Galileo described his observations of space in a book called The Starry Messenger, published in 1613.
Through his telescope Galileo saw that Jupiter has four moons (see Jupiter’s Galilean moons). He also saw that Venus has phases (as our Moon does).
Jupiter’s moon and Venus’s phases were the first visible evidence of Copernicus’ theory that the Earth moves round the Sun. Galileo also believed this.
Galileo was declared a heretic in 1616 by the Catholic Church, for his support of Copernican theory. Later, threatened with torture, Galileo was forced to deny that the Earth orbits the Sun. Legend has it he muttered `eppur si muove’ (`yet it does move’) afterwards
Life on Earth depends on the layer of ozone gas in the air (see atmosphere), which shields the Earth from the Sun’s ultraviolet (UV) rays. Ozone molecules are made from three atoms of oxygen, not two like oxygen.
In 1982 scientists in Antarctica noticed a 50 percent loss of ozone over the Antarctic every spring. This finding was confirmed in 1985 by the Nimbus-7 satellite.
The ozone hole is a patch where the ozone layer becomes very thin.
The ozone hole appears over Antarctica every spring.
The ozone hole is monitored all the time by the TOMS (Total Ozone Mapping Spectrometer) satellite.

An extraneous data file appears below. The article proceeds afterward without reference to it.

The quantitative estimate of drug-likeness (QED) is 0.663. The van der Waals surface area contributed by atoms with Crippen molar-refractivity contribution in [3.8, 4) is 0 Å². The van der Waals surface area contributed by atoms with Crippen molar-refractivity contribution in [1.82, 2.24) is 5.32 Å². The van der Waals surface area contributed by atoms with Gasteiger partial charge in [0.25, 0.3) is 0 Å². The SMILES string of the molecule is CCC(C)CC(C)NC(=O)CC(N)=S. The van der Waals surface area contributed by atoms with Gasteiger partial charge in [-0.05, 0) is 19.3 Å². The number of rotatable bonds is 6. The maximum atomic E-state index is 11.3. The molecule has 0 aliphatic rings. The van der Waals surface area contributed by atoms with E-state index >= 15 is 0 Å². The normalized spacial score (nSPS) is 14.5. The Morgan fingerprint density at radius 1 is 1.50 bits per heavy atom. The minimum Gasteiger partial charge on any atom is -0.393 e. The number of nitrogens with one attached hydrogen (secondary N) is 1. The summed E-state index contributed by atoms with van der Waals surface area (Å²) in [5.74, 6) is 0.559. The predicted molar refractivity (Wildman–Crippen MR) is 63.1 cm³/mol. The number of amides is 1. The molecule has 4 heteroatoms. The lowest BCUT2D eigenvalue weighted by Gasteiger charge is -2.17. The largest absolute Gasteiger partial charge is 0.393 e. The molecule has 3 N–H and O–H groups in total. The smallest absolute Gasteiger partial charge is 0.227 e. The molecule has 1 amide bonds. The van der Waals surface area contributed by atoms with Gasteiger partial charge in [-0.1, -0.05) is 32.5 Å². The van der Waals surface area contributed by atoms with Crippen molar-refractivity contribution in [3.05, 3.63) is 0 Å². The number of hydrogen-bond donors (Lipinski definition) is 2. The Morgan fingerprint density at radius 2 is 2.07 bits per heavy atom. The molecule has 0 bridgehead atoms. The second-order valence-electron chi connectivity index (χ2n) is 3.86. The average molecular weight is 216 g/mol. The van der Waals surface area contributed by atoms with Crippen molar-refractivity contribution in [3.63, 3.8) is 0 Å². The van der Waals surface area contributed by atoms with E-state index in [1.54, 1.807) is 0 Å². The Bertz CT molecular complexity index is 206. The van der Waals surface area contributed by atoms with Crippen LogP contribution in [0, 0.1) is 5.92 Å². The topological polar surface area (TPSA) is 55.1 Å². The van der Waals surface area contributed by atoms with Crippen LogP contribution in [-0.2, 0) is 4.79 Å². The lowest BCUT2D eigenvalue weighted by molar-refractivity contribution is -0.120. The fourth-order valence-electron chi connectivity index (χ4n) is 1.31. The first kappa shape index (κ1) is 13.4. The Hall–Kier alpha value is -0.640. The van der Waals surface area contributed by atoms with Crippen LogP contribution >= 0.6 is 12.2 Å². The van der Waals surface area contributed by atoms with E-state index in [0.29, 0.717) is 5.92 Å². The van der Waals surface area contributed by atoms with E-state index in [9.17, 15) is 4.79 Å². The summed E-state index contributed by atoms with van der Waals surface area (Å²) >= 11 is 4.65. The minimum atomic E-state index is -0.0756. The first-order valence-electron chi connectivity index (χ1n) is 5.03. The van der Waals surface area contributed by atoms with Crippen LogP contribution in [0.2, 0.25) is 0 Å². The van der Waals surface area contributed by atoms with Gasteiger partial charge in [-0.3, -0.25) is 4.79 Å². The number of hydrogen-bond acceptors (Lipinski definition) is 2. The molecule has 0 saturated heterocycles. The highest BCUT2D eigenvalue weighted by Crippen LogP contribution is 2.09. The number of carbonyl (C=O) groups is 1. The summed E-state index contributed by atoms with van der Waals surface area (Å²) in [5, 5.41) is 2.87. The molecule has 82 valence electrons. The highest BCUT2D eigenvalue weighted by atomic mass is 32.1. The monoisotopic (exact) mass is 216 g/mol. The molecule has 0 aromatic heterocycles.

The loss of ozone is caused by manufactured gases, notably chlorofluorocarbons (CFCs), which drift up through the air and combine with the ozone.
CFCs are used in many things, from refrigerators and aerosol sprays to forming the foam for fast-food cartons.
CFCs were banned in 1996, but it may be at least 100 years before the ban takes effect. The hole is still growing.
UV rays from the Sun come in three kinds: UVA, UVB and UVC. Both oxygen and ozone soak up UVA and UVC rays, but only ozone absorbs UVB. For every
Meteorologists predict the world temperature will rise between 2 and 4°C by 2030 unless we 1 percent loss of ozone, 1 percent more UVB rays reach the Earth’s surface.
Most of the world’s great lakes lie in regions that were once glaciated. The glaciers carved out deep hollows in the rock in which water collected. The Great Lakes of the USA and Canada are partly glacial in origin.
In Minnesota, USA 11,000 lakes were formed by glaciers.
The world’s deepest lakes are often formed by faults in the Earth’s crust, such as Lake Baikal in Siberia (see Asia) and Lake Tanganyika in East Africa.
Many of the world’s great lakes were formed by glaciations, and will eventually disappear.
Most lakes last only a few thousand years before they are filled in by silt or drained by changes in the landscape.
The world’s oldest great lake is Lake Baikal in Siberia, which is over 2 million years old.
The Great Lakes include three of the world’s five largest lakes: Superior, Huron and Michigan.
The world’s largest lake is the Caspian Sea (see Asia), which is a huge saltwater lake below sea level. It covers 371,000 sq km.
The world’s highest great lake is Lake Titicaca in South America, which is 3812 m above sea level.
The world’s lowest great lake is the Dead Sea between Israel and Jordan. It is 399 m below sea level and getting lower all the time.
The largest underground lake in the world is Drauchen-hauchloch, which is inside a cave in Namibia.